Since 1972, Oktoberfest, the Dayton Art Institute’s largest fundraiser, has been untapped for the community.

Beer cost WHAT at the first Oktoberfest? What you should know about its boozy history

Oktoberfest, the Miami Valley’s celebration of art and beer, is on tap for the 49th year.

>> Insider’s Guide to Dayton Oktoberfest

A view of the Dayton Art Institute’s Oktoberfest in 1978. DAYTON DAILY NEWS ARCHIVE

The event is the Dayton Art Institute’s largest fundraiser and was originally held in 1972. It was started by the DAI’s Associate Board to “encourage the community to have a fun weekend at its museum and have a chance to buy good art objects,” according to a Journal-Herald newspaper article from the time.

>>Ohio commemorates Dayton museum’s centennial with historical marker

While it began primarily as a community event intended to attract a diverse audience to the museum, the Associate Board’s intent was expansion. With the success of that first event, and its subsequent rapid growth, it quickly became an important fundraising event for the museum, according to DAI Director and CEO Michael Roediger. Today it takes nearly 2,000 volunteers to pull off the three-day event.


The first year 7,000 people attended and a glass of beer cost 10 cents. Receipts for admission and beer totaled $11,000. The funds raised now by Oktoberfest assist the DAI’s general operations.

>>The Dayton museum history you didn’t know: When there was a zoo at the art institute

Jack Longstreth (left) and Tom Shulman sell beer at the Dayton Art Institute’s Oktoberfest in 1975. DAYTON DAILY NEWS ARCHIVE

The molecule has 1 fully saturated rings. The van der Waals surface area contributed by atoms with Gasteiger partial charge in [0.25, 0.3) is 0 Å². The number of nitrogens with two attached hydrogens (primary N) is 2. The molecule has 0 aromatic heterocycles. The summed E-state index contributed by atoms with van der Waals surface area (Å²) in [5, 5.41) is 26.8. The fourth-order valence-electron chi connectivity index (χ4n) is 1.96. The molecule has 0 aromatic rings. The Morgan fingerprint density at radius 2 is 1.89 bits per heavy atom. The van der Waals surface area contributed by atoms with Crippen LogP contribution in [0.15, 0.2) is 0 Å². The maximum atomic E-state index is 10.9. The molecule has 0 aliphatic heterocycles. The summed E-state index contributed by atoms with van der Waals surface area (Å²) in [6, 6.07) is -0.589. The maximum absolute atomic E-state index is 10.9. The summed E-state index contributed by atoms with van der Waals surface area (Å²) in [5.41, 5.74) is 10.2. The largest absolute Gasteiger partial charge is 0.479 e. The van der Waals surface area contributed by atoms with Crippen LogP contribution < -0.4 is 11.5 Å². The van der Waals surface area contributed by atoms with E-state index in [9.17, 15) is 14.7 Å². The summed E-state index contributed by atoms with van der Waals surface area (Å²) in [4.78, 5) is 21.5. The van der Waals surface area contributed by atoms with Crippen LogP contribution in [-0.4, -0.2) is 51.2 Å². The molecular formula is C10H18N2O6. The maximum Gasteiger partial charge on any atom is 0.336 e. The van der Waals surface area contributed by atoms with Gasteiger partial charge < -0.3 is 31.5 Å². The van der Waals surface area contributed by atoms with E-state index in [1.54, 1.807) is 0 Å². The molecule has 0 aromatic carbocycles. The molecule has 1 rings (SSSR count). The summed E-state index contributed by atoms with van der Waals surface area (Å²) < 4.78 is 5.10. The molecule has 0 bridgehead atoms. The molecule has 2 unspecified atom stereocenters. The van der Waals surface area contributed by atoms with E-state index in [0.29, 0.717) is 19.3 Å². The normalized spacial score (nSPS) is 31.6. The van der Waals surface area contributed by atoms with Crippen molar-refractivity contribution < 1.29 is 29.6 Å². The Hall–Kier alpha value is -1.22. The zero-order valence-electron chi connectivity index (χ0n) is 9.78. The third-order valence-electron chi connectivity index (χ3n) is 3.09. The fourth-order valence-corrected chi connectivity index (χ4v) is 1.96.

Without those funds, “our programs and staffing would be cut significantly,” Roediger said. “Thank you to everyone who helps organize and support this important museum fundraiser every year. Oktoberfest is a wonderful community event, and the money raised helps support the DAI in so many ways throughout the year.”

>>One of the nation’s best Halloween events is back with new scares

Since its beginning in the 1970s, Oktoberfest has not only grown in numbers but expanded to a larger part of the grounds. Early Oktoberfest activities took place in the cloisters and in a garden where the contemporary gallery is now located. Today, scores of artisan exhibitors display and sell their work in sprawling tents in front of the museum.

>>3 reasons to head to Tipp City’s Mum Festival this weekend

Attending the event is a tradition for many families who have collected the commemorative beer steins created for the event since the late 1970s.

“The DAI’s Oktoberfest brings our community together to celebrate art, friendships and Dayton,” Roediger said. “The festival is a great opportunity for the community to get together and celebrate the museum and enjoy a beautiful weekend at one of the most gorgeous settings in town.”


What: Dayton Art Institute’s Oktoberfest

Where: The Dayton Art Institute, 456 Belmonte Park North, Dayton

When: Sept. 27-29. Oktoberfest hours for Saturday, Sept. 28 are noon-11:30 p.m. and on Sunday, Sept. 29, noon – 7 p.m.

A Lederhosen Lunch will be held Friday Sept. 27, 11 a.m.-2 p.m. and the Preview Party will be held from 7 p.m. – 11 p.m. Friday